The Islamic holy texts are even relevant for understanding the sources of the Israeli-Palestinian conflict. According to Ibn Warraq, it is in the life and works of the founding father of Palestinian nationalism, the Grand Mufti Haj Amin al-Hussaini, that one clearly sees the confluence of the original Islamic commandments and modern Arab and Palestinian Jew-hatred. Relying heavily on the scholarly work of Barry Rubin and Wolfgang G. Schwanitz, Ibn Warraq notes that the mufti not only succeeded in Islamicizing the Palestinian resistance to the Zionist project; he also was responsible for radical Islam’s survival in the 1950s and 1960s and its 1970s revival.
In The Challenge of Dawa, Ayaan Hirsi Ali adds heft to Ibn Warraq’s historical analysis of Islam with practical suggestions on how the West can launch an ideological counterattack against the jihadists. As a Muslim apostate and an American patriot, she has deliberately remained politically neutral and bipartisan, calling out both the Bush and Obama administrations for their responses to the 9/11 attacks and their aftermath: “Two successive administrations have approached the problem of political Islam with a completely flawed strategy: the illusion that a line could somehow be drawn between Islam, ‘a religion of peace,’ adhered to by a moderate majority, and ‘violent extremism,’ engaged in by a tiny minority.”
Neither administration understood that Islamist terrorism is driven, not by a few “bad actors” or poverty and oppression, but by Islam’s key doctrine of dawa, which Hirsi Ali defines as “the organizational infrastructure . . . that Islamists use to inspire, indoctrinate, recruit, finance, and mobilize those Muslims whom they win over to their cause.”
Yet Hirsi Ali sees possibilities for a change. She singles out and quotes Donald Trump’s August 2016 campaign speech in Youngstown, Ohio, in which he made this dramatic promise to the American people: “Just as we won the Cold War, in part, by exposing the evils of communism and the virtues of free markets, so too must we take on the ideology of Radical Islam. . . . Our administration will be a friend to all moderate Muslim reformers in the Middle East, and will amplify their voices.”
Trump pledged that, if elected, he would establish “a Commission on Radical Islam—which will include reformist voices in the Muslim community.” This was candidate Trump’s best speech on terrorism and the Middle East. Hirsi Ali believes that the new administration can be persuaded to adopt a strategy of directly confronting the ideology and religious roots of radical Islam, which would begin by recognizing that “the primary goal of dawa by Islamists is to destroy the political institutions of liberty and replace them with strict sharia.”
Hirsi Ali also takes note of the parallels between the fight against Islamist terrorism and the cultural Cold War against Communism. “Dawa is to the Islamists of today what the ‘long march through the institutions’ was to twentieth-century Marxists,” she writes. “It is subversion from within—the abuse of religious freedom in order to undermine that very freedom.” But she also cautions that the international Islamist apparatus has unique advantages in carrying out its proselytizing mission in non-Muslim countries. Islamist mobilization, she explains, enjoys protection as an ostensibly “religious” activity—thus, it succeeds by deception.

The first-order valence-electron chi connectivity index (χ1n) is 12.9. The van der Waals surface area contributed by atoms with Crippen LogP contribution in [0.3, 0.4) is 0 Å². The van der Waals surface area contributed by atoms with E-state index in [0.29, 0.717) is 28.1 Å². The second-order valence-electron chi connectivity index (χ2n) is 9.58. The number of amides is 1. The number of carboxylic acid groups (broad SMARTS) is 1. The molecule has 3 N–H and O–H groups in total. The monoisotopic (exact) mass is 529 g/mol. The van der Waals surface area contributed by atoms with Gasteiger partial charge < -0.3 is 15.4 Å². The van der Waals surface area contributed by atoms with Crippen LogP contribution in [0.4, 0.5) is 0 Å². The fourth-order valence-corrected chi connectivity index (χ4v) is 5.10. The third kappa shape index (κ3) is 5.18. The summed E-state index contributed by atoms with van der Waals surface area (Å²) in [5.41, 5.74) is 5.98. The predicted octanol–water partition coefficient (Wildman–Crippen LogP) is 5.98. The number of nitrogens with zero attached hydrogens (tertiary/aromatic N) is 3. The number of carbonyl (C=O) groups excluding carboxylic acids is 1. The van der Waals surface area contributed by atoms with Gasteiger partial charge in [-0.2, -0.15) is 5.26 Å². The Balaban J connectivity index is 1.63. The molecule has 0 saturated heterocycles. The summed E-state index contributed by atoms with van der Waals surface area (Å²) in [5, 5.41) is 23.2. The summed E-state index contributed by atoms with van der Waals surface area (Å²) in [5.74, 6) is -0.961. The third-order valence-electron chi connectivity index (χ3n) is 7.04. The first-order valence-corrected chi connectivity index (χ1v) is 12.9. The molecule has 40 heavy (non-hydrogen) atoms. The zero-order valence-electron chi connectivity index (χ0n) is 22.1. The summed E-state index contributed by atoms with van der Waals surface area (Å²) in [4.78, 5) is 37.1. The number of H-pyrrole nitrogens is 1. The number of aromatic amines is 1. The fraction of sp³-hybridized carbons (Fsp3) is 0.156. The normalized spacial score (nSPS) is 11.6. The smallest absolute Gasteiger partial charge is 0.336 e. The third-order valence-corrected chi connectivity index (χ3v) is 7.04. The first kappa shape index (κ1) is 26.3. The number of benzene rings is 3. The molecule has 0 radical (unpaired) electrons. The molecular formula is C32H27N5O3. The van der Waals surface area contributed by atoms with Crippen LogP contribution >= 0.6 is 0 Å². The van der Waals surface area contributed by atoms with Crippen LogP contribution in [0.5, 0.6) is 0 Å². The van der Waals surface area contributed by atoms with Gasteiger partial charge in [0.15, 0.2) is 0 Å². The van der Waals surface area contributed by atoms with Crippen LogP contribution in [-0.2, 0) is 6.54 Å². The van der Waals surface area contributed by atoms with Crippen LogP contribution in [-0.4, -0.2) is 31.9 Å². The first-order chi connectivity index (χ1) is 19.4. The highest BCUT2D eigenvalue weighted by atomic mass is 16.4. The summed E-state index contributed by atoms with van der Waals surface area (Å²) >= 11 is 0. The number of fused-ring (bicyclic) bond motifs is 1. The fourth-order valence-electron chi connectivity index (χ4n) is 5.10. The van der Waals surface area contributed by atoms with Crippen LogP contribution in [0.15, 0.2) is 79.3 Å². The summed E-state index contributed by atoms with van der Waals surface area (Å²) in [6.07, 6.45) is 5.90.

Hirsi Ali backs her conclusions by taking readers into the heart of darkness of Islamist movements in the United States and Europe. From the earliest days of Islam, the concept of dawa was used to persuade unbelievers to accept—with the help of violence, if necessary—Muhammad as the messenger of God and the Koran as the literal word of God. “Dawa,” she writes, “had the purpose of acquiring a following so devoted to Muhammad and his mission that they would not only live as Muslims but sacrifice their homes, their ties to their kinsmen, their wealth and offspring, and even their lives to follow Muhammad.”
Flash-forward to twenty-first-century Islam. Yusuf al-Qaradawi, one of the world’s leading Sunni clerics, unapologetically proposes that dawa should become the instrument by which Islam conquers the West and reestablishes “the Islamic caliphate system.” To achieve this goal, al-Qaradawi encourages the true believers in the United States and Europe to “have their own religious, educational, and recreational establishments” and “to have your small society within the larger society” and “your own ‘Muslim ghetto.’ ”
Hirsi Ali believes that the dawa project is proceeding on schedule. Europeans and Americans expected that the Muslim immigrants they welcomed would assimilate and adjust to democratic values. That hope has effectively been shattered in Europe. Hirsi Ali cites reliable opinion surveys showing that the vast majority of European Muslims believe that Muslims should return to the roots of Islam and that there is only one interpretation of the Koran. That does not allow for much secularism or democracy.
As for the U.S., the 2.6 million Muslims in the country today are projected to expand to 6.2 million by 2030, an annual rate of growth twice as great as France’s Muslim population. These new Americans, Hirsi Ali observes, will arrive mostly from Muslim countries where the overwhelming majority continues to believe that sharia is the revealed word of God and that apostates from Islam should be put to death. Absent an aggressive, government-supported effort to challenge these beliefs, Hirsi Ali sees only danger ahead for her adopted homeland.